We carry the finest names - Sunforger, Odyssey III and Top Gun.
Distributor of fabrics including canvas, nylon, polyester, vinyl
& acrylic fabrics. Fabrics are used for industrial, marine,
recreational & active/outerwear applications.
Sunforger 100% Cotton Boat Duck, Marine Finish, Boatshrunk
-Weights: 10.10 oz and 12.63 oz/sq. yard
-Colors: Pearl Gray, Colorless, Suntan. Also available Colorless,
FR per CPAI-84
Sales: $10 - 24.9 Mil
Activities: Distributor, Manufacturer
Year Company Founded: 1974
Brand Names: Sunforger
Officials: Robert Burns, V.P.
Covers: Boat Information
Distributor of boat canopies, covers
or tops including cotton boat duck. Specifications of boat tops
include 10.10 oz./sq.yd. & 12.63 oz./sq. yd. weight. Boat tops
are available in pearl gray, colorless & suntan colors.
The canvas and Care
Most boatowners would be shocked at the amount they have invested
if they took the time to add up the cost of all the canvas products
onboard. A professionally made and fitted set of canvas for many
midsize cruisers can run well over a thousand dollars, while a large
yacht’s complement of fabric can top $10,000. Caring for this investment
pays dividends not only in the boat’s appearance and resale value,
but in its maintenance costs as well.
Even the smallest boat usually has at least one canvas products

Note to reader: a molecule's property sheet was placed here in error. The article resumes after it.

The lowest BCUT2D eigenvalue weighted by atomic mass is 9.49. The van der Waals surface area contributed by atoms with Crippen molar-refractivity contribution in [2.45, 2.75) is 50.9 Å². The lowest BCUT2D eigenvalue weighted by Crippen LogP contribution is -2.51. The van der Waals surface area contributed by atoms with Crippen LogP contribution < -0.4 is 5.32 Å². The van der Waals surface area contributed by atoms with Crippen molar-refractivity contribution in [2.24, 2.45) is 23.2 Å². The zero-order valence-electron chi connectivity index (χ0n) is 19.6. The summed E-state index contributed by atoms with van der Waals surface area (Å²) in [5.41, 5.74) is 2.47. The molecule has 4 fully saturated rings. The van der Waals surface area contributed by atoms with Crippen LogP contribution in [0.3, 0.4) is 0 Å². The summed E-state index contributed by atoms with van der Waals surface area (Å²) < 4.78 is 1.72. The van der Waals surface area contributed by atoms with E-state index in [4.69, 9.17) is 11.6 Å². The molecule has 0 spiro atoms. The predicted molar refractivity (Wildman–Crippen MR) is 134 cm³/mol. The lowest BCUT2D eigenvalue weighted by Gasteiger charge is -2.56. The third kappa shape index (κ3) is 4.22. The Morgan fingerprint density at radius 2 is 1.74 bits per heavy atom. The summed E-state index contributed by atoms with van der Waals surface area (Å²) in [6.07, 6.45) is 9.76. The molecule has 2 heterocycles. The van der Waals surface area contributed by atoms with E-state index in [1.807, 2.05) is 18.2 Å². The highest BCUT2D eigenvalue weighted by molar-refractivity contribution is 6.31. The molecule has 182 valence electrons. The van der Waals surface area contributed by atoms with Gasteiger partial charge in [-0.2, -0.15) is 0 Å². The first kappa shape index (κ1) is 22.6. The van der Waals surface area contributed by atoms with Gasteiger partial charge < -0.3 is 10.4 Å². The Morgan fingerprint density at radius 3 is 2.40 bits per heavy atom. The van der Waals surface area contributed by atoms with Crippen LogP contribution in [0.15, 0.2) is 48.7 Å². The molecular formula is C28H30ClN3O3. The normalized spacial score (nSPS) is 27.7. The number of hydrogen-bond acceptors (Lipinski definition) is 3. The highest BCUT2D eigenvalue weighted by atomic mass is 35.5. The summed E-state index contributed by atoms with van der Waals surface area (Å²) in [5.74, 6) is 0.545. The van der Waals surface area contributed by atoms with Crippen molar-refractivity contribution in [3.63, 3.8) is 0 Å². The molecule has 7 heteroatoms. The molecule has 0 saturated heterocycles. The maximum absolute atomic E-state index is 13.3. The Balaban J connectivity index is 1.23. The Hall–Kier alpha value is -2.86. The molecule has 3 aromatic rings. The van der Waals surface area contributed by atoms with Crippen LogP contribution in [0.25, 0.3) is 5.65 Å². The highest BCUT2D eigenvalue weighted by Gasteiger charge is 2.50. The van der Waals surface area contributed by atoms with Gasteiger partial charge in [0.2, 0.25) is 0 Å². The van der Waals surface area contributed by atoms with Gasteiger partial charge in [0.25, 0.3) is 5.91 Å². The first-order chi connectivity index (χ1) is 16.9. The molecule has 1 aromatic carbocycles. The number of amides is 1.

onboard. It may be as large as a full boat cover to keep the boat
clean or as small as an outboard motor cover. Larger boats often
have an impressive array of canvas from expensive bimini tops with
elaborate cockpit enclosures or sun awnings to covers for barbeque
grills, hatches and the windlass. Sailboats almost always have even
more canvas in the form of sail covers, dodgers and winch covers.
The first line in defending the longevity of all canvas products
is to keep it clean. Mold and mildew trapped in the fibers will
not go away of their own accord and, once started, will continue
to multiply. These organisms usually only develop in the presence
of dirt and the moisture, which is why they first appear at seams
and areas that stay damp. The stains they leave only become harder
to remove with time.
In addition, grit from dirt and sand abrades the fabric. Salt is
even more invidious when left on the canvas as it is not only abrasive,
but keeps the fabric moist. This combination of abrasiveness and
moisture absorption promotes both structural fabric destruction
and even more mildew growth.
It’s best to have a cleaning routine after each use of the boat
that includes hosing the canvas off. Blasting the fabric with a
stream of clean fresh water after each day’s outing will remove
most loose dirt and salt. Make sure that water doesn’t puddle on
any area of the canvas—this indicates a low spot due to poor fit
and will promote mold and mildew in that one area. If the boat is
stored outside and used infrequently, the canvas should be hosed
off at least monthly. If stored inside on a trailer or in a high-and-dry,
make sure the canvas is completely dry before putting the boat away.
Boats stored indoors in dusty areas should be covered with a cotton
sheet. Don’t use plastic for a cover as it will not allow air to
circulate over the canvas.
Even with regular hosing, fabrics eventually accumulate enough dirt
and grease from handprints and other ground-in debris to require
a more through cleaning. Fish parts, potato chip oil, drips from
boat maintenance, sun screen oils and other sources are inevitable.
If the boat is stored in the water at a slip, the dirt, dust and